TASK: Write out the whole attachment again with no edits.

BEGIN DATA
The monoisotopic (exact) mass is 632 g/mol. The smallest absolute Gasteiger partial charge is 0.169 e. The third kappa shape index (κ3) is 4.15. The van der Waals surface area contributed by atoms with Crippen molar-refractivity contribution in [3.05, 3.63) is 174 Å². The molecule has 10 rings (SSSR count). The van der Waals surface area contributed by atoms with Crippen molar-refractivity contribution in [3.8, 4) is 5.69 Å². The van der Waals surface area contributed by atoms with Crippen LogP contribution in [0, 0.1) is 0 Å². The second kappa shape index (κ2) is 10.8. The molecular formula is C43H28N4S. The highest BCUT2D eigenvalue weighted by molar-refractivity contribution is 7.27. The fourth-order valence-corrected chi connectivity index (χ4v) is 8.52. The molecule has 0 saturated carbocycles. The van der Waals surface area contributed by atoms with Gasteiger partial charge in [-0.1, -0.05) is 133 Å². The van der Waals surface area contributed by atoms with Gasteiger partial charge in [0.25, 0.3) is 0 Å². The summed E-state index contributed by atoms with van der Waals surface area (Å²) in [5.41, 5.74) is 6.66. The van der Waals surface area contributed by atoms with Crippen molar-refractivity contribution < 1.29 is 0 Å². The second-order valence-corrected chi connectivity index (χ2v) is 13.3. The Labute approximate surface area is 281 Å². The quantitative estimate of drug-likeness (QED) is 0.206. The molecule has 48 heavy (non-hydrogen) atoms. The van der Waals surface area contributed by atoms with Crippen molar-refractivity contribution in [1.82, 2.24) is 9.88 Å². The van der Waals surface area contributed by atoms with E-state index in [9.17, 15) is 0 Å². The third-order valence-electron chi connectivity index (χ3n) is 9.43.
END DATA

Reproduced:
The monoisotopic (exact) mass is 632 g/mol. The smallest absolute Gasteiger partial charge is 0.169 e. The third kappa shape index (κ3) is 4.15. The van der Waals surface area contributed by atoms with Crippen molar-refractivity contribution in [3.05, 3.63) is 174 Å². The molecule has 10 rings (SSSR count). The van der Waals surface area contributed by atoms with Crippen molar-refractivity contribution in [3.8, 4) is 5.69 Å². The van der Waals surface area contributed by atoms with Crippen LogP contribution in [0, 0.1) is 0 Å². The second kappa shape index (κ2) is 10.8. The molecular formula is C43H28N4S. The highest BCUT2D eigenvalue weighted by molar-refractivity contribution is 7.27. The fourth-order valence-corrected chi connectivity index (χ4v) is 8.52. The molecule has 0 saturated carbocycles. The van der Waals surface area contributed by atoms with Gasteiger partial charge in [-0.1, -0.05) is 133 Å². The van der Waals surface area contributed by atoms with Gasteiger partial charge in [0.25, 0.3) is 0 Å². The summed E-state index contributed by atoms with van der Waals surface area (Å²) in [5.41, 5.74) is 6.66. The van der Waals surface area contributed by atoms with Crippen molar-refractivity contribution < 1.29 is 0 Å². The second-order valence-corrected chi connectivity index (χ2v) is 13.3. The Labute approximate surface area is 281 Å². The quantitative estimate of drug-likeness (QED) is 0.206. The molecule has 48 heavy (non-hydrogen) atoms. The van der Waals surface area contributed by atoms with Crippen molar-refractivity contribution in [1.82, 2.24) is 9.88 Å². The van der Waals surface area contributed by atoms with E-state index in [9.17, 15) is 0 Å². The third-order valence-electron chi connectivity index (χ3n) is 9.43.